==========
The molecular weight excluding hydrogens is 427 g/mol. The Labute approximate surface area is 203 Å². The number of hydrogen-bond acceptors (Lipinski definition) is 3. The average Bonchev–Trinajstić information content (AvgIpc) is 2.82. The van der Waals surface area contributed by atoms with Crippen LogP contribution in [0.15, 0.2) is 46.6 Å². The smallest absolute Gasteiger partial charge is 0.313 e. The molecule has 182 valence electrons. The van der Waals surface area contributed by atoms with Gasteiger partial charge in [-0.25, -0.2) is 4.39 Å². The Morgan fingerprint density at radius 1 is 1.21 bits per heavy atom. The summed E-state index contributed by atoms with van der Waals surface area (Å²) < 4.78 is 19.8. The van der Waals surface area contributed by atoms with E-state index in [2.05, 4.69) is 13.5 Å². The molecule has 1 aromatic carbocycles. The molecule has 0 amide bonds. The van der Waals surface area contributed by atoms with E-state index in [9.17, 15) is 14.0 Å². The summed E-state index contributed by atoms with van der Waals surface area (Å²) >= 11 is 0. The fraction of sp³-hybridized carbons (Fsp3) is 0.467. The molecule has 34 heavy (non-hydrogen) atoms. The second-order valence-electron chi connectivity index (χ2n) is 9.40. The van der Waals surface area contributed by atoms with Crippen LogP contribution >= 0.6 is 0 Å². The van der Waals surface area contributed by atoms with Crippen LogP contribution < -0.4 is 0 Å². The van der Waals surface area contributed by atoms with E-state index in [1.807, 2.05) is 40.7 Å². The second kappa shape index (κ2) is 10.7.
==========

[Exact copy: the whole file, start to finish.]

The molecular weight excluding hydrogens is 427 g/mol. The Labute approximate surface area is 203 Å². The number of hydrogen-bond acceptors (Lipinski definition) is 3. The average Bonchev–Trinajstić information content (AvgIpc) is 2.82. The van der Waals surface area contributed by atoms with Crippen LogP contribution in [0.15, 0.2) is 46.6 Å². The smallest absolute Gasteiger partial charge is 0.313 e. The molecule has 182 valence electrons. The van der Waals surface area contributed by atoms with Gasteiger partial charge in [-0.25, -0.2) is 4.39 Å². The Morgan fingerprint density at radius 1 is 1.21 bits per heavy atom. The summed E-state index contributed by atoms with van der Waals surface area (Å²) < 4.78 is 19.8. The van der Waals surface area contributed by atoms with E-state index in [2.05, 4.69) is 13.5 Å². The molecule has 1 aromatic carbocycles. The molecule has 0 amide bonds. The van der Waals surface area contributed by atoms with E-state index in [9.17, 15) is 14.0 Å². The summed E-state index contributed by atoms with van der Waals surface area (Å²) >= 11 is 0. The fraction of sp³-hybridized carbons (Fsp3) is 0.467. The molecule has 34 heavy (non-hydrogen) atoms. The second-order valence-electron chi connectivity index (χ2n) is 9.40. The van der Waals surface area contributed by atoms with Crippen LogP contribution >= 0.6 is 0 Å². The van der Waals surface area contributed by atoms with Crippen LogP contribution < -0.4 is 0 Å². The van der Waals surface area contributed by atoms with E-state index in [1.807, 2.05) is 40.7 Å². The second kappa shape index (κ2) is 10.7.